Stephen Gerald Breyer was born in San Francisco in 1938, the son of Jewish-American parents. His grandparents were Polish immigrants, and his father worked as general counsel with the city’s board of education. Steve and his brother Charles learned early the power of government to affect change when politicians work together to solve problems. Both boys grew up to be prosecutors, teachers, and then federal judges.
“He saw government actors as good people of good will, trying to do their best and trying to make the world a better place,” said Goluboff, now dean at the University of Virginia law school. “He had tremendous respect for the other [government] branches, each having their own roles.”
“He saw government actors as good people of good will, trying to do their best and trying to make the world a better place.”
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And Breyer developed a love and appreciation of European culture. He is fluent in French, studied at Oxford University, and married Joanna Hare, a member of British aristocracy and a renowned child psychologist. Observers noted Breyer sometimes speaks with a subtle British accent.
Their children pursued eclectic careers: one daughter has become an Episcopal priest and author, another works as a visual media artist and choreographer, and their son is a lawyer and digital entrepreneur.
After getting his law degree at Harvard, Breyer was a law clerk to Justice Arthur Goldberg, then worked as a government attorney helping prosecute the Watergate conspiracy. He caught the attention of Democrats while serving as chief counsel on the Senate Judiciary Committee, chaired at the time by Sen. Edward “Ted” Kennedy.
That led to a seat on the federal appeals bench in Boston in 1980, as the last Carter appointee. Thirteen years later a vacancy emerged on the high court, and Judge Breyer was summoned to be personally interviewed for the job by President Clinton. The face-to-face meeting did not go well.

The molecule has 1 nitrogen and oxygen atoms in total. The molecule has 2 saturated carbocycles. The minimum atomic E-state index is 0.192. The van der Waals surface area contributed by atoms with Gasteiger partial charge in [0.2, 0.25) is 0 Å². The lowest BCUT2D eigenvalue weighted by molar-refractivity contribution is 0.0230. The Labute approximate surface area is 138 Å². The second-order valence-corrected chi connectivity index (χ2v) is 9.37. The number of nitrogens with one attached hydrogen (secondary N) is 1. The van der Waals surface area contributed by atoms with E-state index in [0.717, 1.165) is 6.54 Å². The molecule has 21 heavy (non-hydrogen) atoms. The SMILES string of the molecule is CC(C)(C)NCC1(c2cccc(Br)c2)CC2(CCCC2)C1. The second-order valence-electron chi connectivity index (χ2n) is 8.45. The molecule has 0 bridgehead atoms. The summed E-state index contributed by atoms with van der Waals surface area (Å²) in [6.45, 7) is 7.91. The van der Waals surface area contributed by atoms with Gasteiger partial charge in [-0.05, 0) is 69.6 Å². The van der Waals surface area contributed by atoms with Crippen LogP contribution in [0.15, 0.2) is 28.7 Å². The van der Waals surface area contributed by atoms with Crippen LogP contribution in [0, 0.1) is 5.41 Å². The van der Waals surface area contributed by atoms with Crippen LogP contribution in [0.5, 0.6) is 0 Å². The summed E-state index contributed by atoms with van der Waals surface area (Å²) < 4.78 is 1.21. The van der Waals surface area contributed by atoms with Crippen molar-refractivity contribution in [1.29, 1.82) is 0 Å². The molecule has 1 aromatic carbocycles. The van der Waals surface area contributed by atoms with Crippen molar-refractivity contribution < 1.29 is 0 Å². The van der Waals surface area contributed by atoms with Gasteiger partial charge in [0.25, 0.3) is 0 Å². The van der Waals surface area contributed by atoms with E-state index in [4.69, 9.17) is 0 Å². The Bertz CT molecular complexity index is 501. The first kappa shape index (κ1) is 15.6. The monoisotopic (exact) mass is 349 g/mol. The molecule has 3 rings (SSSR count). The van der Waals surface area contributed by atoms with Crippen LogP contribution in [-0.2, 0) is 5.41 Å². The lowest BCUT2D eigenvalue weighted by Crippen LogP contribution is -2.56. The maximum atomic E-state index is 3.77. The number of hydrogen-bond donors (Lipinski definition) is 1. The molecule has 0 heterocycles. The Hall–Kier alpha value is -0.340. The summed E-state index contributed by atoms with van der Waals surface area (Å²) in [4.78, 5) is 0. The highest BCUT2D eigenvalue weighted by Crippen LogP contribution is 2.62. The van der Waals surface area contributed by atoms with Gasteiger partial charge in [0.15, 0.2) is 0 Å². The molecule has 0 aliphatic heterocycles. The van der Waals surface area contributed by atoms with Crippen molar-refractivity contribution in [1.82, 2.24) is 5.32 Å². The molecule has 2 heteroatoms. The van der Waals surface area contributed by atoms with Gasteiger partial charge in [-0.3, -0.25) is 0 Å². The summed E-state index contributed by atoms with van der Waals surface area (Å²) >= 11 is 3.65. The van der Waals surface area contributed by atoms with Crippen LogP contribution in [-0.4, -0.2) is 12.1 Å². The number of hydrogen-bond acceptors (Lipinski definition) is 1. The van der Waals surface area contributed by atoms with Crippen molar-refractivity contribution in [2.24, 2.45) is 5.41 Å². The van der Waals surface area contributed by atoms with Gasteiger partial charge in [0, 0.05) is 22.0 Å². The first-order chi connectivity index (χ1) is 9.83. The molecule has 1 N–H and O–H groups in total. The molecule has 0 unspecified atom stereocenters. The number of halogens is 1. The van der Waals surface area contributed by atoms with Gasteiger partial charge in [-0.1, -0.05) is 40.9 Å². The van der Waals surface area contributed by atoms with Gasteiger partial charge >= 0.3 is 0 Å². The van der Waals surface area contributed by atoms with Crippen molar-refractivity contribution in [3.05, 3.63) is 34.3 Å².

Breyer had days before been severely injured from a bicycle accident, and left the hospital to meet the president. Court sources say the judge was very sick, in great pain, and nearly fainted afterward. The seat went to Ruth Bader Ginsburg. A year later, another vacancy and this time the job was Breyer’s.
While he quickly emerged as a reliable liberal on the bench, Justice Breyer eschewed the fiery rhetoric, rigid positions, and internal strife exhibited by some of his more conservative colleagues. He earned a reputation as a reasoned, evenhanded minimalist, taking the law only as far as the particular case at hand demanded. His desire to listen to both sides, and his political negotiating skills served him well. Best friends on the court with moderate-conservative Justice Sandra Day O’Connor, they both shared a desire for pragmatic consensus.
But critics found Breyer could be aloof, dispassionate and unfocused.
Colleagues said he bounced endless ideas and scenarios in his head when deciding cases, which helped him crystalize his opinions.
“He liked to engage in a back and forth through this thought process,” said onetime law clerk Horowitz, now an animal welfare activist. “So if you were not able to engage him in that conversation and stretch his own thoughts and push back against him, then you were not really doing him a service as a law clerk. He needs that back and forth, he craves it.”
Growing into the role
As the court’s junior justice for his first 11 years, Breyer’s influence was muted somewhat, and he was rarely able to write hot-button majority or minority opinions. He was on the losing end of the 2000 Bush v. Gore appeal, which essentially ended the Florida ballot recount in favor of the Texas governor.
“I had to ask myself, would I vote the same way if the names were reversed,” he recalled years later. “I said ‘yes.’ But I’ll never know for sure — because people are great self-kidders — if I reached the truthful answer.”
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A conservative majority on the court for most of his tenure frustrated Breyer at times. In perhaps his most powerful dissent, he criticized the right-leaning bloc in 2007, which struck down public school choice plans in Seattle and Louisville, concluding they relied on an unconstitutional, explicit use of racial criteria.